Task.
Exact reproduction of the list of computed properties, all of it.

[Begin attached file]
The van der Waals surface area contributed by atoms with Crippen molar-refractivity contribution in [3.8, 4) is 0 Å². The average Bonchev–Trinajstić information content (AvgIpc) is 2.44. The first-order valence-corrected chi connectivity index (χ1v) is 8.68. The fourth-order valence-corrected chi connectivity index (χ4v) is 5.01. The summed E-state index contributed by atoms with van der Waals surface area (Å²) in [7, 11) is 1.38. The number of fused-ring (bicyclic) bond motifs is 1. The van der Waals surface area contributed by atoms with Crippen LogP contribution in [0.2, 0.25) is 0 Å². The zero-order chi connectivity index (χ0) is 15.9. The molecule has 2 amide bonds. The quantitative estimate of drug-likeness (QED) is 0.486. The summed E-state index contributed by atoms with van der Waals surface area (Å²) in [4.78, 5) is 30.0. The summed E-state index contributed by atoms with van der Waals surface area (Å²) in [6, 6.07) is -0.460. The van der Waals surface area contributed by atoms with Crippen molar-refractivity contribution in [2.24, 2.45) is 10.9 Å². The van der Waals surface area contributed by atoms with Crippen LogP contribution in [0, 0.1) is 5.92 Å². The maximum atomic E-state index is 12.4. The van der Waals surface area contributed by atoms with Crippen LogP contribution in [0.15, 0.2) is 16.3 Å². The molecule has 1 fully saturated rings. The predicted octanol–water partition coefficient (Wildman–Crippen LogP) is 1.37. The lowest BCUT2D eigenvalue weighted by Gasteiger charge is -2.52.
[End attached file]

The van der Waals surface area contributed by atoms with Crippen molar-refractivity contribution in [3.8, 4) is 0 Å². The average Bonchev–Trinajstić information content (AvgIpc) is 2.44. The first-order valence-corrected chi connectivity index (χ1v) is 8.68. The fourth-order valence-corrected chi connectivity index (χ4v) is 5.01. The summed E-state index contributed by atoms with van der Waals surface area (Å²) in [7, 11) is 1.38. The number of fused-ring (bicyclic) bond motifs is 1. The van der Waals surface area contributed by atoms with Crippen LogP contribution in [0.2, 0.25) is 0 Å². The zero-order chi connectivity index (χ0) is 15.9. The molecule has 2 amide bonds. The quantitative estimate of drug-likeness (QED) is 0.486. The summed E-state index contributed by atoms with van der Waals surface area (Å²) in [4.78, 5) is 30.0. The summed E-state index contributed by atoms with van der Waals surface area (Å²) in [6, 6.07) is -0.460. The van der Waals surface area contributed by atoms with Crippen molar-refractivity contribution in [2.24, 2.45) is 10.9 Å². The van der Waals surface area contributed by atoms with Crippen LogP contribution in [0, 0.1) is 5.92 Å². The maximum atomic E-state index is 12.4. The van der Waals surface area contributed by atoms with Crippen LogP contribution in [0.15, 0.2) is 16.3 Å². The molecule has 1 fully saturated rings. The predicted octanol–water partition coefficient (Wildman–Crippen LogP) is 1.37. The lowest BCUT2D eigenvalue weighted by Gasteiger charge is -2.52.